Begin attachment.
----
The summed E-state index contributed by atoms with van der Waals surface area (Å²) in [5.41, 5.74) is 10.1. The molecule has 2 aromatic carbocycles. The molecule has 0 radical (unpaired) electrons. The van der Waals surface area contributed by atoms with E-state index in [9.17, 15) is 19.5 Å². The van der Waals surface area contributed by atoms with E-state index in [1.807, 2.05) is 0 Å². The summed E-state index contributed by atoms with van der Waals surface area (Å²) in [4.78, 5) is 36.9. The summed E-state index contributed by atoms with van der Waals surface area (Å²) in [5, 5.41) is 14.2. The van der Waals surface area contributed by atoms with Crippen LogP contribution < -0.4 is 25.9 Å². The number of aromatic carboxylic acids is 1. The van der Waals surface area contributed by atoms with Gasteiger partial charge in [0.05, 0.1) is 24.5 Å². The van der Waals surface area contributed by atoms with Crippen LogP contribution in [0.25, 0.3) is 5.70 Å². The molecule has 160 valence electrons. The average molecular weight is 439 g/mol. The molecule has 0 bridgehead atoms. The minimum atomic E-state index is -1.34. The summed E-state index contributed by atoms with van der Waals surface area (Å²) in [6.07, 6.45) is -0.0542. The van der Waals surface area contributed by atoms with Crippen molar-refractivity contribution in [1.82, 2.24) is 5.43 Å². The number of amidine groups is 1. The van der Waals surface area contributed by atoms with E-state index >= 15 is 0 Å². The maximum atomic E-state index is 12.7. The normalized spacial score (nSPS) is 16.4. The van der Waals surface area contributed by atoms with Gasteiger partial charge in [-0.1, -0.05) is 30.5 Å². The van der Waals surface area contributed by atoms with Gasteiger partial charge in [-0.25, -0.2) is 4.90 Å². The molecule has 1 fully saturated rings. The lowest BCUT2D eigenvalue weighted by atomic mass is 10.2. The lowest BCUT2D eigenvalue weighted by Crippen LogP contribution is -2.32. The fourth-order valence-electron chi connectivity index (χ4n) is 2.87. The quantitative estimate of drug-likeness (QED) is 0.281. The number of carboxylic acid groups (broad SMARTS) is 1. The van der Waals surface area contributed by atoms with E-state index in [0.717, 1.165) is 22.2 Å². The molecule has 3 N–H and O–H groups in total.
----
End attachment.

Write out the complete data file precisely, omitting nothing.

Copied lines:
The summed E-state index contributed by atoms with van der Waals surface area (Å²) in [5.41, 5.74) is 10.1. The molecule has 2 aromatic carbocycles. The molecule has 0 radical (unpaired) electrons. The van der Waals surface area contributed by atoms with E-state index in [9.17, 15) is 19.5 Å². The van der Waals surface area contributed by atoms with E-state index in [1.807, 2.05) is 0 Å². The summed E-state index contributed by atoms with van der Waals surface area (Å²) in [4.78, 5) is 36.9. The summed E-state index contributed by atoms with van der Waals surface area (Å²) in [5, 5.41) is 14.2. The van der Waals surface area contributed by atoms with Crippen LogP contribution < -0.4 is 25.9 Å². The number of aromatic carboxylic acids is 1. The van der Waals surface area contributed by atoms with Gasteiger partial charge in [0.05, 0.1) is 24.5 Å². The van der Waals surface area contributed by atoms with Crippen LogP contribution in [0.25, 0.3) is 5.70 Å². The molecule has 160 valence electrons. The average molecular weight is 439 g/mol. The molecule has 0 bridgehead atoms. The minimum atomic E-state index is -1.34. The summed E-state index contributed by atoms with van der Waals surface area (Å²) in [6.07, 6.45) is -0.0542. The van der Waals surface area contributed by atoms with Crippen molar-refractivity contribution in [1.82, 2.24) is 5.43 Å². The number of amidine groups is 1. The van der Waals surface area contributed by atoms with E-state index >= 15 is 0 Å². The maximum atomic E-state index is 12.7. The normalized spacial score (nSPS) is 16.4. The van der Waals surface area contributed by atoms with Gasteiger partial charge in [-0.1, -0.05) is 30.5 Å². The van der Waals surface area contributed by atoms with Gasteiger partial charge in [-0.25, -0.2) is 4.90 Å². The molecule has 1 fully saturated rings. The lowest BCUT2D eigenvalue weighted by atomic mass is 10.2. The lowest BCUT2D eigenvalue weighted by Crippen LogP contribution is -2.32. The fourth-order valence-electron chi connectivity index (χ4n) is 2.87. The quantitative estimate of drug-likeness (QED) is 0.281. The number of carboxylic acid groups (broad SMARTS) is 1. The van der Waals surface area contributed by atoms with E-state index in [0.717, 1.165) is 22.2 Å². The molecule has 3 N–H and O–H groups in total.